New Delhi: Seventeen long years after a leaked audio clip made headlines that put the unfavourable spotlight on then Chhattisgarh Chief Minister Ajit Jogi (since deceased), release of another set of audio tapes by the Congress has provided a deja vu moment for those keeping a close eye on Indian politics.
Old-timers would recall that a similar audio tape were leaked way back in 2003. The only difference is that at that time, a Congress leader was the main player -- CM Ajit Jogi -- unlike now when the Congress is playing victim of a 'conspiracy hatched by the BJP to topple the Ashok Gehlot government in Rajasthan'.
The Congress on Thursday released three audio clips purported to contain discussions on "horse-trading" between Union Minister Gajendra Singh Shekhawat and MLA Bhanwarlal Sharma of Sachin Pilot's camp and Jaipur resident and BJP leader Sanjay Jain.
In Chhattisgarh, Jogi was short of a majority in the Assembly, but tried to cobble up a majority. He was caught on tape in a conversation with Virender Pandey, the then leader of the BJP, while allegedly attempting to poach MLAs from the rival party.
After the audio was leaked, it took the intervention of Sonia Gandhi to ensure that BJP MLAs were not poached. Later, Jogi was suspended by the party.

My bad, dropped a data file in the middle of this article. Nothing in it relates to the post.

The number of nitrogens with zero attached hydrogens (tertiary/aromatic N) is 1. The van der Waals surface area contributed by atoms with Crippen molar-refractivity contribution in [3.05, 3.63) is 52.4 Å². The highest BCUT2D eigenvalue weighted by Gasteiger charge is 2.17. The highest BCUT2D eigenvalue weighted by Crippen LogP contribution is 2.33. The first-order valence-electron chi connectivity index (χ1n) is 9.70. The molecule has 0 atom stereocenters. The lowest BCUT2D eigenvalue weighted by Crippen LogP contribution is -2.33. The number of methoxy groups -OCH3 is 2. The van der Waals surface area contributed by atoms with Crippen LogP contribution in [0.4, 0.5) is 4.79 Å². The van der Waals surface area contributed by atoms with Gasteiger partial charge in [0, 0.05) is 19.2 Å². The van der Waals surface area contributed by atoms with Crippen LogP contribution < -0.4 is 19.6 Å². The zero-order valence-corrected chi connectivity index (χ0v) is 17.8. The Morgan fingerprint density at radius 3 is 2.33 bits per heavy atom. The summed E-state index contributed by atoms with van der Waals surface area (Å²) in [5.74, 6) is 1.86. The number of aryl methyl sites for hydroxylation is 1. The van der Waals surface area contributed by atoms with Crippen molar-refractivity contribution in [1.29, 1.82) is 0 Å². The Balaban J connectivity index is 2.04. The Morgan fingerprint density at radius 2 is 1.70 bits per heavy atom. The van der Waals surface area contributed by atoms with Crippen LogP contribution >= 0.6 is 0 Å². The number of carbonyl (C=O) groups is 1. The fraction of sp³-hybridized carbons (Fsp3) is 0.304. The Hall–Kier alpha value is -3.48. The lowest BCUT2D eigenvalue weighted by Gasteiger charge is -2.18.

Levelling allegations against Jogi, then Union Law Minister Arun Jaitely (since deceased) had said: "One of the voices (on tape) which could be heard belonged to Jogi and the other to BJP MLA Virendra Pandey." As per reports, Jaitely clarified that Pandey had taken part in the conversation only to trap Jogi. After Jogi's attempt came a cropper, Raman Singh of the BJP was sworn in as the Chief Minister of the state.
Addressing a press conference in Jaipur, Congress spokesperson Randeep Singh Surjewala had demanded an FIR against Union Minister Gajendra Singh Shekhawat and otherrs and a fair investigation.
Surjewala also demanded a fair probe into the black money coming into the state. "Who sent the money? From where it came? Did it come via hawala? These are issues which need to be investigated," he said.